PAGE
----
New Zealand pop star Lorde has insisted she hasn't faced inequality in the music industry because she is "less an object of desire".
Lorde says being "less an object of desire" has made life easier for her in the music industry.
The 'Mood Ring' singer has insisted that while there is no question there is a "double standard" when it comes to the treatment of men versus women in the music business, she doesn't feel "bound to the systems of our industry the way a lot of women do."
The New Zealand pop star told Variety's Power of Women issue: "Being bold is vital because people are only going to listen to you if you speak up.
"It's hard for me — I'm shy, I'm a shy girl. But, you always regret not being bold, and you very rarely regret toughening up and doing it."
She continued: "I'm sure there's a double standard. I almost don't think of myself as a female artist sometimes, just because I'm less an object of desire.
"I don't feel bound to the systems of our industry the way a lot of women do, which is a really privileged spot to be in."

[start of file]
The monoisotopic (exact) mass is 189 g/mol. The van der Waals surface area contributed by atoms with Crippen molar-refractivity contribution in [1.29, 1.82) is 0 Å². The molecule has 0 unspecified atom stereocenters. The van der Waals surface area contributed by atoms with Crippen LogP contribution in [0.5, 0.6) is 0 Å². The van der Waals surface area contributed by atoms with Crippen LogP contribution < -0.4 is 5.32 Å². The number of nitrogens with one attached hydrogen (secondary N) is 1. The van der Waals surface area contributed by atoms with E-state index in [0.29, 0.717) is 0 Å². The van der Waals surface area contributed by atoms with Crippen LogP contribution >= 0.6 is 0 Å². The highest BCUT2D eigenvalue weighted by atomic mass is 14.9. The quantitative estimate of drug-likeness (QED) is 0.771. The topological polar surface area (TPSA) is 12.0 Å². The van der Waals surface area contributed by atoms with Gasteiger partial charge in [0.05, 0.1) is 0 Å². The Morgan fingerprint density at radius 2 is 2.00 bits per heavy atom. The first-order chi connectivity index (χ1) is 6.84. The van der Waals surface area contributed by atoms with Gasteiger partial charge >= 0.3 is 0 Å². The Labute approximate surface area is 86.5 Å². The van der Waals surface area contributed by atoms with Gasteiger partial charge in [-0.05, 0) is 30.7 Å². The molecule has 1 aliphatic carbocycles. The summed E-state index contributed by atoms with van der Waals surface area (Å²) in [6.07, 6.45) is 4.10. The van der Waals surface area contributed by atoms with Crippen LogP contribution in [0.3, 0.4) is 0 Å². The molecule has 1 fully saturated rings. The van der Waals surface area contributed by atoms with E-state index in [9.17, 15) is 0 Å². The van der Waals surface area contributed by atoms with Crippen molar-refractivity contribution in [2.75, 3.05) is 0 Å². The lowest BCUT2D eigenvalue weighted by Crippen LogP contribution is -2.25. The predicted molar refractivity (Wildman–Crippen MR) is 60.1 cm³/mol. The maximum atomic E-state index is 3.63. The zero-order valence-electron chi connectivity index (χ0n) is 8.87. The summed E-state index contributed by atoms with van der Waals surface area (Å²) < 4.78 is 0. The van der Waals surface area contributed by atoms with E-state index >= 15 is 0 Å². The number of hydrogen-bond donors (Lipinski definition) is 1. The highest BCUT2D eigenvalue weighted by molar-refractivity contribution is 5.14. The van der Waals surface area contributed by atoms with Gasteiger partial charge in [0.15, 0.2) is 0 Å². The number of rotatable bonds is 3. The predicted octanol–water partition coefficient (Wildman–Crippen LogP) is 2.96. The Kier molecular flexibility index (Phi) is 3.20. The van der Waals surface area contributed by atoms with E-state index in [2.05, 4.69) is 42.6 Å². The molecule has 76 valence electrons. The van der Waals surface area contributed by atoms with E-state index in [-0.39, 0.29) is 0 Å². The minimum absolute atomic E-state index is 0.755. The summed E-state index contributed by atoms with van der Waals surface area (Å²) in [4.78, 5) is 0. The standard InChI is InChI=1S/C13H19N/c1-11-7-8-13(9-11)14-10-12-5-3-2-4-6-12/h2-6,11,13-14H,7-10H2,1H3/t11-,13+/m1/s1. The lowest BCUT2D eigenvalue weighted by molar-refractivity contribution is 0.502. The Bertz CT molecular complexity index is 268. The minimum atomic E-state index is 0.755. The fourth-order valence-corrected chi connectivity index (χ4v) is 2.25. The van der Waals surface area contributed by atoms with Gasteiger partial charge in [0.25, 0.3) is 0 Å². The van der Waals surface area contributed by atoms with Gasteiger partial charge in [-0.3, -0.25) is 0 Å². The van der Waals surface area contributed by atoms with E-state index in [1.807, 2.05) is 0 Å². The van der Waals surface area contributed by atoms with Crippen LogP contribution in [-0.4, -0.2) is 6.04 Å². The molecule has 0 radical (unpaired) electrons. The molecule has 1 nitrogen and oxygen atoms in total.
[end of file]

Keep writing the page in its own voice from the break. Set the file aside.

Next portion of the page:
The 'Green Light' hitmaker branded the industry "fantasy and archetype", and insisted anyone who believes it's "real life" will land themselves in trouble.
She added: "It's a game and if you know the rules, you also know how to break them.
"If you think that the industry is real life, you're going to run into problems. It's fantasy and archetype."
Lorde is set to be honoured at Variety's 2021 Power of Women: Los Angeles today (30.09.21).
The ceremony will make its return as a live event outdoors at the Wallis Annenberg Center, with Katy Perry, writer and activist Amanda Gorman, actress Rita Moreno and Warner Bros. Television Group chairman Channing Dungey also set to be recognised.
Michelle Sobrino-Stearns - president and group publisher of Variety - commented: "Variety’s return to a live Power of Women event is especially meaningful, as we strive to amplify the impact of the vital causes championed by our honourees.
"We will come together safely to highlight the exciting, groundbreaking work done by our honourees and all the women profiled in our Women’s Impact Report.”
The event - in partnership with Lifetime - will recognise honourees and other women working in media and entertainment to celebrate their philanthropy.
Lorde is being recognised for her work with climate movement 350 Aotearoa, while Katy is noted for her Firework Foundation arts charity and Amanda is honoured for her work with WriteGirl.
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